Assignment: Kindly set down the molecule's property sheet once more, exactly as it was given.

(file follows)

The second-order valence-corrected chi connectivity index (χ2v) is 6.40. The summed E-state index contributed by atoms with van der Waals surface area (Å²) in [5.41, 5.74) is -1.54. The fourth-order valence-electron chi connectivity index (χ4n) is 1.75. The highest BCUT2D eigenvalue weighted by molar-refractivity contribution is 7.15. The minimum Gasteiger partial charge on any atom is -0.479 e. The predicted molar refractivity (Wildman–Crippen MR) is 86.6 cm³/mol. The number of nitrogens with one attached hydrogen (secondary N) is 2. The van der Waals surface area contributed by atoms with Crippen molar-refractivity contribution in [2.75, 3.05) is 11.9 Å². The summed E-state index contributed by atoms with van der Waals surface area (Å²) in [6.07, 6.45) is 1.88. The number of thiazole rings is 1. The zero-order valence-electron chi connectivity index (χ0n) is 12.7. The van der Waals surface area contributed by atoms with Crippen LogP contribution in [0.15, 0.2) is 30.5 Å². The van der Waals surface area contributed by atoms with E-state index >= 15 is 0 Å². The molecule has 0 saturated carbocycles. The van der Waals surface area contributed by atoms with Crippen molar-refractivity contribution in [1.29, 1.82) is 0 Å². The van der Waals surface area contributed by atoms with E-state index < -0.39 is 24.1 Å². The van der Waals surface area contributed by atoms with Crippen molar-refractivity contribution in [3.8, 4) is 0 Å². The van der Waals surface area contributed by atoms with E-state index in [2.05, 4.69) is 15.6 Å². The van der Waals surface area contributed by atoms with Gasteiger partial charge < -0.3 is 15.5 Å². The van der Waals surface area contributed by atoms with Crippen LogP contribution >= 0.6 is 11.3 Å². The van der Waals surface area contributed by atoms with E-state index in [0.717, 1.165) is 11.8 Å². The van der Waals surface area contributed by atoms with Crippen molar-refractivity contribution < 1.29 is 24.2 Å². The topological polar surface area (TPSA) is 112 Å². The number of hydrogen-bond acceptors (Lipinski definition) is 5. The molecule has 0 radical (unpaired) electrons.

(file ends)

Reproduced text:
The second-order valence-corrected chi connectivity index (χ2v) is 6.40. The summed E-state index contributed by atoms with van der Waals surface area (Å²) in [5.41, 5.74) is -1.54. The fourth-order valence-electron chi connectivity index (χ4n) is 1.75. The highest BCUT2D eigenvalue weighted by molar-refractivity contribution is 7.15. The minimum Gasteiger partial charge on any atom is -0.479 e. The predicted molar refractivity (Wildman–Crippen MR) is 86.6 cm³/mol. The number of nitrogens with one attached hydrogen (secondary N) is 2. The van der Waals surface area contributed by atoms with Crippen molar-refractivity contribution in [2.75, 3.05) is 11.9 Å². The summed E-state index contributed by atoms with van der Waals surface area (Å²) in [6.07, 6.45) is 1.88. The number of thiazole rings is 1. The zero-order valence-electron chi connectivity index (χ0n) is 12.7. The van der Waals surface area contributed by atoms with Crippen LogP contribution in [0.15, 0.2) is 30.5 Å². The van der Waals surface area contributed by atoms with E-state index >= 15 is 0 Å². The molecule has 0 saturated carbocycles. The van der Waals surface area contributed by atoms with Crippen molar-refractivity contribution in [1.29, 1.82) is 0 Å². The van der Waals surface area contributed by atoms with E-state index < -0.39 is 24.1 Å². The van der Waals surface area contributed by atoms with Crippen molar-refractivity contribution in [3.8, 4) is 0 Å². The van der Waals surface area contributed by atoms with E-state index in [2.05, 4.69) is 15.6 Å². The van der Waals surface area contributed by atoms with Gasteiger partial charge < -0.3 is 15.5 Å². The van der Waals surface area contributed by atoms with Crippen LogP contribution >= 0.6 is 11.3 Å². The van der Waals surface area contributed by atoms with E-state index in [0.717, 1.165) is 11.8 Å². The van der Waals surface area contributed by atoms with Crippen molar-refractivity contribution < 1.29 is 24.2 Å². The topological polar surface area (TPSA) is 112 Å². The number of hydrogen-bond acceptors (Lipinski definition) is 5. The molecule has 0 radical (unpaired) electrons.